Skip to main content

Summer Reading Roundup

Today is National Read a Book Day. I was already planning for a post like this at some point, but I could not decide which day would be best until I found out this was coming up.

Without further ado, here is the short list of books I will admit to having read this summer.

The Excalibur Alternative, David Weber 

My mother lent me this one in the spring, but I did not really start it until this summer. You can read what I thought of this one in the review above.

Imprudence (The Custard Protocol #2), Gail Carriger
Read the review!

Yes, I'm behind on this series, and Competence (The Custard Protocol #3) just came out in July, but I finally got to it. The review posted last week, so hop to it for all my thoughts!

Pinterest for Authors: Use Pinterest to Find New Readers and Sell More Books, Mark Dawson w/ Pip Reid

Another book I picked up when it was available for free on a limited basis. While I knew a lot of the tips mentioned, there were definitely some things worth implementing. 

Steampunk Carnival (Steam World #1), Cassandra Leuthold
Review coming soon

A second steampunk book on the list - say it ain't so. I've been curious to see what other current steampunk authors have been putting out lately, so I stuck my nose into this one after I read Imprudence. Look for my review in the next couple of months.

Successful Self-Publishing: How to Self-Publish and Market Your Book
Joanna Penn

One of the craft books on my list of books to read. I started it awhile ago, but finally pushed through and finished it last month.


Zombie Playlist, K.J. Chapman
Review coming shortly

I follow K.J. Chapman on Instagram, and when I saw her post there that this was free for a weekend, I jumped on it. Look for my review later this month.

5 Secrets of Story Structure: How to Write a Novel that Stands Out
K.M. Weiland

The third practical writer tips book off my list of books to read? Check. I haven't counted how many are left, but it felt good to get through three in one summer.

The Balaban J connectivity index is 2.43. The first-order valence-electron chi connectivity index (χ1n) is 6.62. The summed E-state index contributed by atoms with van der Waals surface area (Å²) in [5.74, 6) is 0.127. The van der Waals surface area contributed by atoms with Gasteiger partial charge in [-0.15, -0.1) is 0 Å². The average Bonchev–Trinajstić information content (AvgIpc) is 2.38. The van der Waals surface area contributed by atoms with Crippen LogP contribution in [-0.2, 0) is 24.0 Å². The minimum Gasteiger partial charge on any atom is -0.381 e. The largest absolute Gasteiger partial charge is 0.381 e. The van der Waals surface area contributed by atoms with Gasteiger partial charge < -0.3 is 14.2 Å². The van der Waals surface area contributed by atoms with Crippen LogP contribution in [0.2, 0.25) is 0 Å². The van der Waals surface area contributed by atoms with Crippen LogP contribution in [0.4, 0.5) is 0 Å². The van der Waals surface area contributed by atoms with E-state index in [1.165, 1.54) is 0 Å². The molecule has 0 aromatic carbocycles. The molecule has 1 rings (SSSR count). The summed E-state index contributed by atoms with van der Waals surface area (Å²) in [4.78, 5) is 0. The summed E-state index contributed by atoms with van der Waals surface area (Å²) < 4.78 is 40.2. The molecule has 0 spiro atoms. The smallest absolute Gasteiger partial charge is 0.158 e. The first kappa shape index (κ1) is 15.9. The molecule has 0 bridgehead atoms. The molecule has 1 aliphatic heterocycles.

How much reading did you get done this summer? Do you have any recommendations for the fall? Let me know in the comments.

Comments

Popular posts from this blog

Metaphors: Candles

I've recently fallen in love with candles. Since coming home from the World Race , I've bought at least one a month. My favorite candles are the ones that come in glass jars - because when they burn out, I can clean the remaining wax out and put the jars to other uses. Right now,  that means they get cleaned out and packed away in anticipation of my move to Flagstaff. But as I was lighting one tonight (vanilla spice... Thanksgiving smells? Yes, please!), I saw a metaphor for writing flickering away in the flame licking at the wick and melting the wax. I suppose it could be a metaphor for life in general, but since the theme of this blog is writing... Well, you do the math.

[Five Minute Friday] Purpose

Fiber bars, strewn along the side of the road. There had to be at least a dozen of them, still in their wrappers and completely unopened. No box in sight. Really? That's about the reaction my younger sister and I had when we stumbled on them on our early morning run. Really? along with disgusted sighs about the wastefulness of it. These were the expensive ones, not a generic store brand that kind of tastes and kind of looks the same sometimes. So, when we weren't keeping an eye out for their box, we speculated about what had happened. And wondered how many more we were going to see before the end of our run. "Maybe they took one bite and thought they were gross," my sister said. "So they threw them out because they didn't want them anymore." I let out one of those disgusted sighs and nodded along with her theory. "Yeah, or they got in a huge fight, and threw them out in a fit of rage." "That's a possibility." And

Book Review: Always Gray in Winter

Happy Thursday! Welcome to the first book review of Spring 2019. Today, I'm looking at science fiction and furry writer Mark J. Engels' debut novel, Always Gray in Winter - which is also the first in a series. Disclaimer/Permission Tag: The book for this month's review was provided to me for free by the author in exchange for a fair and honest review of their work. Also, the cover art is being used with permission of the author. Always Gray in Winter Mark J. Engels, 2017, Thurston Howl Publications Description:  A distant daughter. A peculiar device. A family lineage full of secrets. When werecat Pawlina Katczynski finally resurfaces, her location previously unknown to anyone close to her, the reunion is short of welcomed. Instead, she finds herself thrust tooth and nail—tooth and claw—into a feud between opposing werecat clans as her family and their enemies reignite a battle that has raged for years. Always Gray in Winter invites the reader to j